• the duration of the course of the disease (in years);
  • combination with other diseases of the endocrine system.

Children with diabetes or high blood sugar are registered.

Treatment features

Treatment of diabetes mellitus in young patients is multilevel and includes the following components:

  • diet;
  • the use of insulin injections;
  • moderate physical activity;
  • teaching the child the necessary skills;
  • self-control of the condition at home;
  • psychological support.

Diet therapy is one of the most important parts of this list. Without correction of the diet, it is impossible to achieve compensation for the disease.

The modern principles of the diet of a diabetic child are as follows:

• the correct ratio of nutrients: carbohydrates – 50-60%, fats – 25-30%, proteins – 15-20%; 

• complete rejection of refined and medium-fiber carbohydrates; 

• almost complete replacement of animal fats with vegetable; 

• adequate intake of foods containing vitamins and healthy dietary fiber; 

• provision of fractional meals (up to 6 times a day). 

So that the child does not suffer from psychological discomfort, it is advisable to adapt the menu of the whole family to the patient’s diet.

Classification of diabetic complications in children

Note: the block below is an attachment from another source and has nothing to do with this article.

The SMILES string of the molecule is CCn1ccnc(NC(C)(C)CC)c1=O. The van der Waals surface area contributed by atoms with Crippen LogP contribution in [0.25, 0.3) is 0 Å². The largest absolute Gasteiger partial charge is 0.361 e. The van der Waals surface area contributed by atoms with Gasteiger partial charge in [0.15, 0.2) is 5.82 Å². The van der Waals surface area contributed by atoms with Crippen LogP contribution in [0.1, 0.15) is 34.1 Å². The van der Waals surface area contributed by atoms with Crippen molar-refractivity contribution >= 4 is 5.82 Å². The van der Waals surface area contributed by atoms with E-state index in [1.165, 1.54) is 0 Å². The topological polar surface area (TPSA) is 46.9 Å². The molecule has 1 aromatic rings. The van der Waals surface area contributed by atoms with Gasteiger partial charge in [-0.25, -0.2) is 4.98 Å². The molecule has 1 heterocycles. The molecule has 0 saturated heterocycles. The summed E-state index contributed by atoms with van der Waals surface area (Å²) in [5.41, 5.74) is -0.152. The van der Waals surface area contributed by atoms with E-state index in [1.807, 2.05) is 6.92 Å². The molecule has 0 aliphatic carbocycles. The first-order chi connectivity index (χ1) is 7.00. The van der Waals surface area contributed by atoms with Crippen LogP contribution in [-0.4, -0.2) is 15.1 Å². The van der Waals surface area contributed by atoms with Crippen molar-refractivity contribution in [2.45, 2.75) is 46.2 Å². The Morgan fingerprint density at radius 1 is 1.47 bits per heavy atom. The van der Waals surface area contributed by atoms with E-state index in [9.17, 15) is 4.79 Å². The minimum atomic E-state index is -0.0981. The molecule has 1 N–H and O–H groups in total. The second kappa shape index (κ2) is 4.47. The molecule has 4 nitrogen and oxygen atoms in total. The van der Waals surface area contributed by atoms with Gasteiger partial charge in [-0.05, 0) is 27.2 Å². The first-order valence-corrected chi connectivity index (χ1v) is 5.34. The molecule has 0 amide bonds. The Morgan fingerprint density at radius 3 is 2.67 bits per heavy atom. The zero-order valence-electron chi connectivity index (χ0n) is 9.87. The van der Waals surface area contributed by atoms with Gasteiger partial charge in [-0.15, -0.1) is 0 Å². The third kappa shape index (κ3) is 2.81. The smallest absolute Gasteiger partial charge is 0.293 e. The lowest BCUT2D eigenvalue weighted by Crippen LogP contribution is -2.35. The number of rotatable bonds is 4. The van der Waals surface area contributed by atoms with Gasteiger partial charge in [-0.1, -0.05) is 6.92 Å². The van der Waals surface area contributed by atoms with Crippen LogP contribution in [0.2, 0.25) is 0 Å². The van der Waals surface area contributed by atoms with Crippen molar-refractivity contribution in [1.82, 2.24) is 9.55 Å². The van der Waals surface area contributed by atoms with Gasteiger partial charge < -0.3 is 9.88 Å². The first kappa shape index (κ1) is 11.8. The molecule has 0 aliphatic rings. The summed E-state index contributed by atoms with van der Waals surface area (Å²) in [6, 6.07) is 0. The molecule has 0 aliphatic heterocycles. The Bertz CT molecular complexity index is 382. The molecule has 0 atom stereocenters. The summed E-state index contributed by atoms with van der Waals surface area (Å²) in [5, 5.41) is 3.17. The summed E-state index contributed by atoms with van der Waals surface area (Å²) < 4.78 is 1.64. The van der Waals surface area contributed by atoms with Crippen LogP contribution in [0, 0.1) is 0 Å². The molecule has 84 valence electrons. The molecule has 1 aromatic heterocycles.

Conventionally, complications caused by diabetes in children can be divided into acute and late.

Acute complications (ketoacidosis and coma) are the most dangerous in nature, since they usually take a few hours to develop, and the likelihood of death is quite high.

During ketoacidosis, large amounts of fats and ketone bodies accumulate in the blood, causing the body to poison itself.

As for coma, it can be caused either by an increase in blood sugar levels due to dehydration or an increase in lactic acid concentration caused by renal, vascular or liver failure.

Acute diabetic complications are eliminated in a hospital setting, and therefore require urgent hospitalization of the patient.

Late complications occur after 4-5 years after the onset of the disease in a child. In this case, the deterioration of the work of an individual organ or system occurs slowly.

The most common late complications include:

  • retinopathy (gradual deterioration of vision); 
  • angiopathy (thinning of the walls of blood vessels, leading to thrombosis or atherosclerosis); 
  • polyneuropathy (gradual damage to the nerves of the peripheral system); 
  • diabetic foot (the appearance of wounds and microcracks on the surface of the foot). 

Compliance with preventive measures allows you to slow down, and in some cases even completely prevent the development of late complications.